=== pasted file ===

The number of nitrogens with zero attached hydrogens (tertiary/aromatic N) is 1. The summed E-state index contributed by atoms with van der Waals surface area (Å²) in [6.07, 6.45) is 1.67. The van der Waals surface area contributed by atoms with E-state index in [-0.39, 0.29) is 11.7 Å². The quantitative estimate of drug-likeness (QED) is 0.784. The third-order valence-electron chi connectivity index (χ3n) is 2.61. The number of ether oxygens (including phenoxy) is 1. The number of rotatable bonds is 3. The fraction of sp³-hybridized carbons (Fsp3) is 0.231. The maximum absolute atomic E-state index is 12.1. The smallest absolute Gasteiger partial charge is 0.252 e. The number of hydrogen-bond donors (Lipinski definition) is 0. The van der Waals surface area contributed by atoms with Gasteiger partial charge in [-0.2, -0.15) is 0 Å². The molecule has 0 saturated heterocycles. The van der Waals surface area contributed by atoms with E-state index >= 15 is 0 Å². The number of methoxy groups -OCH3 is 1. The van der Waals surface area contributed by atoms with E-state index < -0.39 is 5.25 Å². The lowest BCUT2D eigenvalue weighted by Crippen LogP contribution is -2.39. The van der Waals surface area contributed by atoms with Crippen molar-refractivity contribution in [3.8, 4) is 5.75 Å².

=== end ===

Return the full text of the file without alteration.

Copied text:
The number of nitrogens with zero attached hydrogens (tertiary/aromatic N) is 1. The summed E-state index contributed by atoms with van der Waals surface area (Å²) in [6.07, 6.45) is 1.67. The van der Waals surface area contributed by atoms with E-state index in [-0.39, 0.29) is 11.7 Å². The quantitative estimate of drug-likeness (QED) is 0.784. The third-order valence-electron chi connectivity index (χ3n) is 2.61. The number of ether oxygens (including phenoxy) is 1. The number of rotatable bonds is 3. The fraction of sp³-hybridized carbons (Fsp3) is 0.231. The maximum absolute atomic E-state index is 12.1. The smallest absolute Gasteiger partial charge is 0.252 e. The number of hydrogen-bond donors (Lipinski definition) is 0. The van der Waals surface area contributed by atoms with Gasteiger partial charge in [-0.2, -0.15) is 0 Å². The molecule has 0 saturated heterocycles. The van der Waals surface area contributed by atoms with E-state index >= 15 is 0 Å². The number of methoxy groups -OCH3 is 1. The van der Waals surface area contributed by atoms with E-state index < -0.39 is 5.25 Å². The lowest BCUT2D eigenvalue weighted by Crippen LogP contribution is -2.39. The van der Waals surface area contributed by atoms with Crippen molar-refractivity contribution in [3.8, 4) is 5.75 Å².